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Safe House Budapest

The idea for the project was born in May this year among Yugoslav deserters and draft evaders who found refuge in Hungary. Since the escalation of war in Kosovo and the consequent NATO bombing of Yugoslavia, thousands of people fled to surrounding countries, Hungary being the most frequent destination for people from Serbia, especially the draft evaders and deserters.

The scale of mobilization in Serbia was without precedent. The border was sealed for all men between 18 and 60. Every call-up order was counted as delivered, no matter if the person was at home or not. The court martial was introduced for those who do not respond. All penalties were increased according to special war provisions in the Criminal law. Hundreds were reported as imprisoned and mostly five-year sentences were pronounced for draft evasion.

Nevertheless, some managed to cross the border illegaly. Some came before the border was closed. They are now on safe but very vulnerable.

According to the statement issued by Yugoslav Committee of Lawyers for Human Rights on June 24, there are no conditions for a safe return of conscripts who fled the country or otherwise avoided military duty. In fact many are reported as arrested and courtmartialed according to the war provisions even now that the state of war is abolished. The Democratic party announced that 27 000 cases in Serbia and 12 000 in Montenegro were brought to military courts, among them some prominent political activists (for more see www.demokratska.org.yu). The safe return is possible only with the adoption of the Amnesty law, for which the change of political climate in Serbia is needed as for the moment any support to conscientious objection, draft evasion or desertion is extremely dlfficult and subject to punishment.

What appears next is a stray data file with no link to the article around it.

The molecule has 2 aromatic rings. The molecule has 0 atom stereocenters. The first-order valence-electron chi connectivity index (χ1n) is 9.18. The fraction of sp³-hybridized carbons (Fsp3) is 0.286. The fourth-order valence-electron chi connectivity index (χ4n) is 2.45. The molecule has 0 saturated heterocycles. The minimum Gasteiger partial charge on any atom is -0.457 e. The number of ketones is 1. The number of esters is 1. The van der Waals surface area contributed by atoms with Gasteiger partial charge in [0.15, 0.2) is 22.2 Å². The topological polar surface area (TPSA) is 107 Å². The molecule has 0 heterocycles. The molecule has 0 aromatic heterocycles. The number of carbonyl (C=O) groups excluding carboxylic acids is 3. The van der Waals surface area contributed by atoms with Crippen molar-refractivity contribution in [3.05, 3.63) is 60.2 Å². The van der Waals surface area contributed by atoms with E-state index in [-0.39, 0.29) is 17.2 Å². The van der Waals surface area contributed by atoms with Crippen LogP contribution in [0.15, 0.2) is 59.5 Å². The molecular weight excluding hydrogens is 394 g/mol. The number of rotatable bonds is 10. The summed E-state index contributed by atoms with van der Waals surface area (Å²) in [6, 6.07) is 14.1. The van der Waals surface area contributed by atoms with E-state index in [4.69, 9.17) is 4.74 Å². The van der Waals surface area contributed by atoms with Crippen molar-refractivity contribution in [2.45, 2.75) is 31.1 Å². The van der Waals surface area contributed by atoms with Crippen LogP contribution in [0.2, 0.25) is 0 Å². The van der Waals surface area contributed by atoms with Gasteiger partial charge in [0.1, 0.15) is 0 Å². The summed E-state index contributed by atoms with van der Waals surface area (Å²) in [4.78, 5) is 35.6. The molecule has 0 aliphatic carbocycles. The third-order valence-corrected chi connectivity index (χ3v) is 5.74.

Parallel to efforts to bring refugees back and to restore peace in the region it is equally important to give shelter and protection to all draft evaders and deserters.They must be recognized and not threatened and insecure about their stay. We ask for your urgent help in providing a temporary shelter, meeting point and information center for deserters from Yugoslavia in Budapest. As we can not predict the development of situation, we envisage this project as temporary. However, the fragile situation in Kosovo, tensions in Montenegro and possibilities of civil unrest and internal conflicts in Serbia keep us alert and concerned for the situation of men who refuse to take part in any war and violent conflicts.